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Would you have watched me on The Tonight Show? February 17, 2010

Posted by markgeil in Philosophical musings.
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There was a time when I was younger and therefore capable of staying up for late-night TV. Sometimes it was Friday Night Videos, or Saturday Night Live, or David Letterman. I even remember when Johnny Carson was the host of the Tonight Show. I’d watch him every now and then, when I would accidentally stay up for Saturday Night Live on a Friday night. I don’t know how many times I did that. I guess I figured the weekend had started, so it must be time for SNL. I seem to recall that Letterman wasn’t always on Friday nights, so that left Carson.

I am perhaps ambitious, perhaps narcissistic, but I rarely watch someone perform without wondering if I could pull it off. Some people just watch a performance and enjoy it. I watch a performance, enjoy it, and then imagine myself doing it. Even when I was that younger version of myself, struggling through the late local news to stay up for Carson, I imagined myself in the chair beside the desk, between Johnny and Ed McMahon. I was entirely confident that my life story was as compelling as anything those celebrities discussed. It’s not so much that I thought I was as interesting as anyone else; it’s more that I grappled with the concept of celebrity, and realized that everyone, even the typical average ordinary (insert other mundane adjectives) person, has interesting stories to tell.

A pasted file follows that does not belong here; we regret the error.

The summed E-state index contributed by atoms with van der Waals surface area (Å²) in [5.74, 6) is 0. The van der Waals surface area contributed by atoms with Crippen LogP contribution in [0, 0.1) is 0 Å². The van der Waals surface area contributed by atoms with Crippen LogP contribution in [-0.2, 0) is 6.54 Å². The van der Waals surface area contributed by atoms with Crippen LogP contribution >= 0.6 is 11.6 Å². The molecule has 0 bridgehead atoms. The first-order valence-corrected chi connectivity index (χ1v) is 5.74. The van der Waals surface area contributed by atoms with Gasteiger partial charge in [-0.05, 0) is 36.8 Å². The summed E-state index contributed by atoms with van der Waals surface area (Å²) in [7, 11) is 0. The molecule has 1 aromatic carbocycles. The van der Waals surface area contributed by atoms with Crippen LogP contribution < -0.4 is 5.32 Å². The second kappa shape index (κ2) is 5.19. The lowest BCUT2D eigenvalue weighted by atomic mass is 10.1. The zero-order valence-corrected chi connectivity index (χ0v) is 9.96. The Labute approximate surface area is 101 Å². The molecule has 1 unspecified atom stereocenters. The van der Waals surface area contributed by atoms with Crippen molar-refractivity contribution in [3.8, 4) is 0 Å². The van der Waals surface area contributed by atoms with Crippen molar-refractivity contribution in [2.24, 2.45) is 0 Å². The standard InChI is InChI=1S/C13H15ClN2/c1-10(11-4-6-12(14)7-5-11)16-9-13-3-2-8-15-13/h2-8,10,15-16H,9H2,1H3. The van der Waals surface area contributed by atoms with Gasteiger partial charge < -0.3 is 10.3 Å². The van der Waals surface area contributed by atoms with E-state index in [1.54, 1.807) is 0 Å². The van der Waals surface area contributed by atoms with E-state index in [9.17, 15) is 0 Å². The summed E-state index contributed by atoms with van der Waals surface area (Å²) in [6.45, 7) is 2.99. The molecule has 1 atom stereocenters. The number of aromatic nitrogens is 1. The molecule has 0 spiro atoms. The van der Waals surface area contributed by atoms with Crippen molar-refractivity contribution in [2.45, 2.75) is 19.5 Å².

That was before reality TV. Now, average ordinary people are on TV all the time. Celebrity is self-fulfilling, arbitrary, even effortless. There’s a problem, though. We don’t see ordinary people on The Tonight Show, sharing their unique and interesting stories. Somebody decided that if we’re going to put non-celebrities in front of cameras, we must exaggerate. They need to be weird, or pitiful, or some societal outlier. Comedian Patton Oswalt pointed out that the outrageous things people used to do when no one was looking are now only done if everyone is looking.  

I think we’ve gotten it all wrong. I still like the romantic notion of counting each ordinary person as a unique creation who is infinitely compelling. I’ve looked down from airplanes upon houses and streets and neighborhoods and been wildly curious about all the life stories. I think we learn more from the ordinary than the outlier. And as far as TV goes, if our only goal is eccentric or extreme, we will soon run out of eccentricities and extrema. Perhaps we already have. Perhaps TV will self-correct someday.

I know there are problems with my notions. No one would watch a show in which ordinary people swap life stories. Even if they did, even once, they would find one of the ordinary persons interesting, gobble that person up in the celebrity machine, and discard them. Such is the mass attention span. So, I’m left with my own limited capacity to meet ordinary people, hear their stories, and learn from them, if only for my own betterment. That’s not so bad, is it?

[By the way, today the blog passed 10,000 hits. As always, thanks for reading!]

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